Not long ago, Pope Francis made an unexpected appearance at a “Judges’ Summit on Human Trafficking and Organized Crime,” a two-day conference at the Vatican organized by the Pontifical Academy of Social Sciences. To the judges and prosecutors from around the world, Pope Francis said: “Victims … need to be rehabilitated and reintegrated into society, and their traffickers and executioners must be given no quarter and pursued.”
What exactly is “human trafficking?” It is the illegal trade in human beings for commercial sexual exploitation and forced labor. As such, it is nothing less than slavery. The number of people trafficked globally is unknown but is estimated at 700,000 to two million people each year. Human trafficking is a $32-billion-a-year industry worldwide and is especially rampant in the United States.
One respect-life publication describes the phenomenon this way: “Lured by promises of a job, an education, a better life, opportunity, freedom, or even romance, women and children come to the United States from Asia, Europe, Central America, Mexico, and other regions. They never suspect that they will be forced to work in brothels, in massage parlors or for escort services. … To keep these women and children enslaved, traffickers may use beatings, rape, threats to family members, debt bondage, and threats of deportation or imprisonment. For a variety of reasons, victims rarely identify themselves. Often they are unable to speak English. They are full of fear and shame and unfamiliar with the protective U.S. laws. … The average age of entry into prostitution in the United States is twelve to fourteen. Youth running away from unstable home environments where they suffered sexual or physical abuse are lured by pimps with promises of love, security, and belonging. Pimps adeptly use grooming and recruitment practices, similar to those used by child sexual predators, to create trauma bonds and keep youth enslaved.”
Connecticut is not immune. Since 2008, our state has documented more than 250 cases of domestic minor sex trafficking, according to the Department of Children and Families. However, many other stolen lives tragically fall under the radar and are not reported. They are cut off from the lifelines of their families and support systems.
What can we do to eradicate these sins and crimes, and to help those whose human dignity and fundamental rights are being violated so grossly? For a long time now, the church has been involved in combating human trafficking by direct assistance, advocacy and education. The United States Conference of Catholic Bishops and religious women and their communities in particular have been very active in calling attention to this scourge and assisting victims.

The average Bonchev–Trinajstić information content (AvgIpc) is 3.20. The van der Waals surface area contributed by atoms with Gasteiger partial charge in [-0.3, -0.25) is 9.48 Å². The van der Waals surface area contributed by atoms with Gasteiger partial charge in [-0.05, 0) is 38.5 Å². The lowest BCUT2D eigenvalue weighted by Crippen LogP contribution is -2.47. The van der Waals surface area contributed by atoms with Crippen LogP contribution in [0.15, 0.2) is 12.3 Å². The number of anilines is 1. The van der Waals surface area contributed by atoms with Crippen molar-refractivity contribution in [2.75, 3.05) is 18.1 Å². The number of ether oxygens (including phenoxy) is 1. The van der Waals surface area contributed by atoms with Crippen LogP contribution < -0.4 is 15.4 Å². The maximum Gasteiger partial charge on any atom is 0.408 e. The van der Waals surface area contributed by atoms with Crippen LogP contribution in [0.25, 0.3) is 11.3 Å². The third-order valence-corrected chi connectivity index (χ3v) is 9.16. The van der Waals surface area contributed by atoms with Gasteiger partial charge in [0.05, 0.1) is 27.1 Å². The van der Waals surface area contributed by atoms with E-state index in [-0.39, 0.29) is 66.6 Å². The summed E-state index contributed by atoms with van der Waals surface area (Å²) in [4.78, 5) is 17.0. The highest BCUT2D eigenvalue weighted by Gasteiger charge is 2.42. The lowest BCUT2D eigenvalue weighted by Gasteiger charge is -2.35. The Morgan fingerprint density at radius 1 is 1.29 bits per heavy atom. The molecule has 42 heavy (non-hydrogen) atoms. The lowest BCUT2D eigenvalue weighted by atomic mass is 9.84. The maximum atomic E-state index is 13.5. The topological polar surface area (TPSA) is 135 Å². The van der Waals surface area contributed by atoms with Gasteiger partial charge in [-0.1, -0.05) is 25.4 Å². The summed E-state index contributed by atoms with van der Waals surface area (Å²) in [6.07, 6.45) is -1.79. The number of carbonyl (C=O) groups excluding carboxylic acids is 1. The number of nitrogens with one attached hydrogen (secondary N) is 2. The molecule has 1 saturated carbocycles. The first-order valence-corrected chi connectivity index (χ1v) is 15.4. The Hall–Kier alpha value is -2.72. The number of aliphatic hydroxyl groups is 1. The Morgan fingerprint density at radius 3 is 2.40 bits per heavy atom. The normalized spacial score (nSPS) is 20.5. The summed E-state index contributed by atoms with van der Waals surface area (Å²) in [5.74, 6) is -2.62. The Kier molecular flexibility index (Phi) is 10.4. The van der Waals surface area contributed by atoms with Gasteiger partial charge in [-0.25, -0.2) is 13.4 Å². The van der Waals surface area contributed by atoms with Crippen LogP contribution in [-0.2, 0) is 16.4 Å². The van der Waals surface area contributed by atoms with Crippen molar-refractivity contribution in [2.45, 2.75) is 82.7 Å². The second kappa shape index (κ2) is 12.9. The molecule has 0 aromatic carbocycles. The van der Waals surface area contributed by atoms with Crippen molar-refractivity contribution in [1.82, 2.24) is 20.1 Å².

This coming October, as part of national “Respect Life Month,” our archdiocesan Office for Catholic Social Justice Ministry (OCSJM) will participate in the 17th annual Respect Life Conference on October 15 at the Holy Angels Parish Center in South Meriden. Collaborating with the Pro-Life Outreach Ministry there, OCSJM executive director Lynn Campbell will lead a workshop on “Stolen Lives: A Gospel Response to Human Trafficking” with Alicia Kinsman Esq., director of Victim and Trafficking Services for the International Institute of Connecticut Inc. Also, OCSJM has an array of online resources compiled from the United States Conference of Catholic Bishops, Sisters of Notre Dame, National Human Trafficking Resource Center and others. These tools are available to educate individuals, communities and parishes on proactive ways they may get involved to offer help and hope. (See http://bit.ly/endhumantraffic)
It is also crucial to recognize that human trafficking is not just a social problem but a spiritual one, rooted in sin. It would not be as profitable as it is without a wide market for sins of the flesh. Anyone who thinks that he or she can indulge in lewd conduct without contributing to evils like human trafficking, even within the supposed privacy of the web or in other ways, without contributing to evils like human trafficking is deceiving himself or herself. Lust corrupts both individuals and societies. Saint Paul speaks of God’s giving people up to “degrading passions … a debased mind and things that should not be done” (Rom 1:26, 28). And he warns: “Do not be deceived! Fornicators, idolaters, adulterers, male prostitutes, sodomites, thieves, the greedy, drunkards, revilers, robbers – none of these will inherit the kingdom of God” (1 Cor 6:9f).
In his apostolic exhortation Evangelii Gaudium, Pope Francis, echoing God’s question to Cain in Genesis, asks: “Where is your brother or sister who is enslaved? Where is the brother and sister whom you are killing each day in clandestine warehouses, in rings of prostitution, in children used for begging, in exploiting undocumented labor? Let us not look the other way,” the pope implores. “Let us not look the other way.”